I ran into my neighbor Ellen, a tough, 80+ year old german lady. I’ve shared friendly banter with and her even older husband Ed since I moved into the building several years ago. We exchanged snippets of our day and general pleasantries. She was very sweet and I thought of her as an older unrelated aunt who I liked well enough, but didn’t have a lot of extra time to spare, and hadn’t been engaged with for more that 5-10 minutes at a time. Ed had broken his hip or something years before, but the last few times I saw them, he was slowly moving down the stairs and she was bumping their things down them in her cart. In the past, she would vehemently refuse all attempts to help with her push cart. Today I saw her with her daughter trying to get into her apartment. Ellen looked up and returned my cheery hello. She came walking over to where I was standing, her sparse hair drenched from the rain and clinging to her face. She pointed her index finger at her chest and shook her head, indicating she didn’t want her daughter to know what she was about to say. She whispered, “Ed passed away in August.” She whispered it to me in front of her severely mentally challenged daughter who I guess she hadn’t told yet. I was so take aback. I stood there wanting to comfort her, offer my condolences. I looked from her weathered face to her daughter’s contorted and animated face. I wanted to hug Ellen and let her know I really cared. I was profoundly sad for her. And for a horrible moment I really pitied her. And of all things I knew that was the last thing she would want. Her usually strong and determined face looked worn down and fragile. The toll of the caretaker was starting to show itself. I don’t know when she had last, if ever, been pampered. I feel like this is a letter that should be submitted to Oprah. I’m not sure what the best course of action is, but I want to do something nice for her. Something just for her. I wonder if she would enjoy being dressed up, pampered and photographed.
After yoga today, I wanted to find a cafe to go and write. It had started to drizzle just to the point before you would call it rain. It was constant and my apparently fake raincoat was now slick and drenched. I felt the calming effects of the yoga wearing away as I schlepped thru the west village from one crowded, bathroomless cafe to the next. I stood under the eave of a fancy restaurant that hadn’t opened yet. A nice handsome restaurant worker, running into the restaurant smiled at me and made a comment about the rain. Ah comraderie. Sweet relief. It’s all I needed to jolt me out of my funk. I decided to embrace my grumpy mood. I decided to embrace my suspicious thoughts about Manny. What if he asked for water not because he wasn’t used to a five flight walk up and was thirsty, but because he was trying to distract me while they cased the apartment? What did it matter if he did look into my purse. What if he did purposely only bring $20s even if they were just at breakfast and in all likelihood had a wallet full of 10s and 5s. In all likelihood he was trying to impress his wife with his boss man behavior. So instead I think of my mom and dad just starting their lives together struggling and eeking money out and scrimping and saving. How delighted they were to get a used Singer sewing machine the neighbor was getting rid of. I imagine that neighbor wasn’t worried that my parents were casing their apartment to come back and steal their rice cooker. They are a young couple like my parents were. (or are they?)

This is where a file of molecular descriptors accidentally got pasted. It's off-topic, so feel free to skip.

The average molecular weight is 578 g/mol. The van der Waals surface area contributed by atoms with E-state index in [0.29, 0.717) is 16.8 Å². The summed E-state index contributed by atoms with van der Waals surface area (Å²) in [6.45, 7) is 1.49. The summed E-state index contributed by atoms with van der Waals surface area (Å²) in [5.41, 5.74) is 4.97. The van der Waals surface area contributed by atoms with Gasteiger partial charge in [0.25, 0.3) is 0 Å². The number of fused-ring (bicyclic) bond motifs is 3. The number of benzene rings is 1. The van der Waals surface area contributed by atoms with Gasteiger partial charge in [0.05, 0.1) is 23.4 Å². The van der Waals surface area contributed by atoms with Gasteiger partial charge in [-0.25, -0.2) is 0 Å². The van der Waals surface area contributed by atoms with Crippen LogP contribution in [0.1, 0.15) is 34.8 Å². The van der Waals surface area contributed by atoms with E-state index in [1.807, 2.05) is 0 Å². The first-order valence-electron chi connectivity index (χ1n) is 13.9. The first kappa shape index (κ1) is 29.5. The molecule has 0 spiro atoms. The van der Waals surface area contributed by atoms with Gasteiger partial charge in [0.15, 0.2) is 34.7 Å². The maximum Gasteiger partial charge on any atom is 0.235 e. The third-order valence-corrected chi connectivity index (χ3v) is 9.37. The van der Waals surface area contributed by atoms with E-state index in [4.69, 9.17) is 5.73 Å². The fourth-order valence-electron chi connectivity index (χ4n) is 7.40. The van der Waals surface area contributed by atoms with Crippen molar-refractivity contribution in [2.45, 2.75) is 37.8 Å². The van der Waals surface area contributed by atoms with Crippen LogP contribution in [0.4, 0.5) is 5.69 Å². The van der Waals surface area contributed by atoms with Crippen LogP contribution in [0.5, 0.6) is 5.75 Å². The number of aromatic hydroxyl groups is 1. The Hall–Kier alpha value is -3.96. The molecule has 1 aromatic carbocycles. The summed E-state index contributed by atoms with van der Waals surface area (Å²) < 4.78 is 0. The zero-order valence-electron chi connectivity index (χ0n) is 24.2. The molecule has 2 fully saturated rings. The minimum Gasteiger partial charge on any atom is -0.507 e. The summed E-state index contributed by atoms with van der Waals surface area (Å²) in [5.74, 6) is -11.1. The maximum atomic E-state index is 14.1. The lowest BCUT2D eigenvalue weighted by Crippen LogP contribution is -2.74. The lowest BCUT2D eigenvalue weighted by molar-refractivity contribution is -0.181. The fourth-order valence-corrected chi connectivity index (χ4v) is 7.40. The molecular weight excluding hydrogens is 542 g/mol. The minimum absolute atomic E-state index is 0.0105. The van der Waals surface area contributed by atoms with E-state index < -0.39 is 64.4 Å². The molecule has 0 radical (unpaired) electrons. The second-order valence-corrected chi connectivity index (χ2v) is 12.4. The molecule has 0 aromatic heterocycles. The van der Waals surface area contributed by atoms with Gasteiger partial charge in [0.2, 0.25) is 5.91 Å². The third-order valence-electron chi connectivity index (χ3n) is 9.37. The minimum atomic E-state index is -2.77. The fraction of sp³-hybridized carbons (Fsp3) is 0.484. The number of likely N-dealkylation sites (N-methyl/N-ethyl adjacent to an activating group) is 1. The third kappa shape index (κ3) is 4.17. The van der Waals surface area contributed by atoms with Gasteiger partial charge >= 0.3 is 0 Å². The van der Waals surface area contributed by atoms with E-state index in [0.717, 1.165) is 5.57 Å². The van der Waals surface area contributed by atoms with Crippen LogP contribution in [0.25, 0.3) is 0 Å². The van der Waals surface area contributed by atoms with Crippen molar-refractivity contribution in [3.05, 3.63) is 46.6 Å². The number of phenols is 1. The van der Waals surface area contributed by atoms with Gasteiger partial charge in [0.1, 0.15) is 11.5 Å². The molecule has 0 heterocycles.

The point of all this I guess is sometimes you don’t know what someone is going thru. And does it matter? Maybe I’m going thru something. I decided it’s okay to be grumpy. I decided it was okay to be suspicious. And now I don’t need to be either. I look around at my surroundings–a very cool hotel lobby with a DJ spinning great music, interesting, attractive people abound, in town for important reasons… it makes me want to throw up. Look at all these uber attractive people doing uber interesting things, connecting with other uber interesting and attractive people. The threesome to my left was just discussing their properties on Lake Cuomo in Italy. They have artistic resident programs for people to just go for a month and work on a project. I overheard that many Opera’s were written on their land. I bet they aren’t complaining about getting the skin on the back of their heel torn off. Unless they got a blister from hiking thru the vineyards and down to George Clooney’s place. But this isn’t helping me make my original point. My original point was that I don’t believe that successful people complain as much as the average achiever. Successful people assess and act. They are decisive.
Being surrounded by so many fabulous people is distracting. I’m shutting down my computer and going home. And I’m downloading 30 Rock.